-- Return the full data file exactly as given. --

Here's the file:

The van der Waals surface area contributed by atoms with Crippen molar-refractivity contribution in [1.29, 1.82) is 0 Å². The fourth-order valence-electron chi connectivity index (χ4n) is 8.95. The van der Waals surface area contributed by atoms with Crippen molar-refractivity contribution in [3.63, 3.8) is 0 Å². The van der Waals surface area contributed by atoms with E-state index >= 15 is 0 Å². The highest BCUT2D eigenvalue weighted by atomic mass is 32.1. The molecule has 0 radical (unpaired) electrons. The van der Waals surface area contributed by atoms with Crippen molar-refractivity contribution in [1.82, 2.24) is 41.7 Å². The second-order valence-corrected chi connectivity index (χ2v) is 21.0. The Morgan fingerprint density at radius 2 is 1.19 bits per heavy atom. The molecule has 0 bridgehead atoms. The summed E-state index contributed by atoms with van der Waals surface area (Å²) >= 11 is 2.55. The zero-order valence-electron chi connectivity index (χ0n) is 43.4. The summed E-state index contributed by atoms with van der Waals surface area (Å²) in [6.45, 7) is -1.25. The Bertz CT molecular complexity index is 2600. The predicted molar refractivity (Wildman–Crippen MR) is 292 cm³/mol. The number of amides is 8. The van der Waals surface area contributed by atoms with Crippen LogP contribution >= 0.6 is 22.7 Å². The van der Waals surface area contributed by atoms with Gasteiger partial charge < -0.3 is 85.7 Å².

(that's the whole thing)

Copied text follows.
The van der Waals surface area contributed by atoms with Crippen molar-refractivity contribution in [1.29, 1.82) is 0 Å². The fourth-order valence-electron chi connectivity index (χ4n) is 8.95. The van der Waals surface area contributed by atoms with Crippen molar-refractivity contribution in [3.63, 3.8) is 0 Å². The van der Waals surface area contributed by atoms with E-state index >= 15 is 0 Å². The highest BCUT2D eigenvalue weighted by atomic mass is 32.1. The molecule has 0 radical (unpaired) electrons. The van der Waals surface area contributed by atoms with Crippen molar-refractivity contribution in [1.82, 2.24) is 41.7 Å². The second-order valence-corrected chi connectivity index (χ2v) is 21.0. The Morgan fingerprint density at radius 2 is 1.19 bits per heavy atom. The molecule has 0 bridgehead atoms. The summed E-state index contributed by atoms with van der Waals surface area (Å²) >= 11 is 2.55. The zero-order valence-electron chi connectivity index (χ0n) is 43.4. The summed E-state index contributed by atoms with van der Waals surface area (Å²) in [6.45, 7) is -1.25. The Bertz CT molecular complexity index is 2600. The predicted molar refractivity (Wildman–Crippen MR) is 292 cm³/mol. The number of amides is 8. The van der Waals surface area contributed by atoms with Crippen LogP contribution >= 0.6 is 22.7 Å². The van der Waals surface area contributed by atoms with Gasteiger partial charge < -0.3 is 85.7 Å².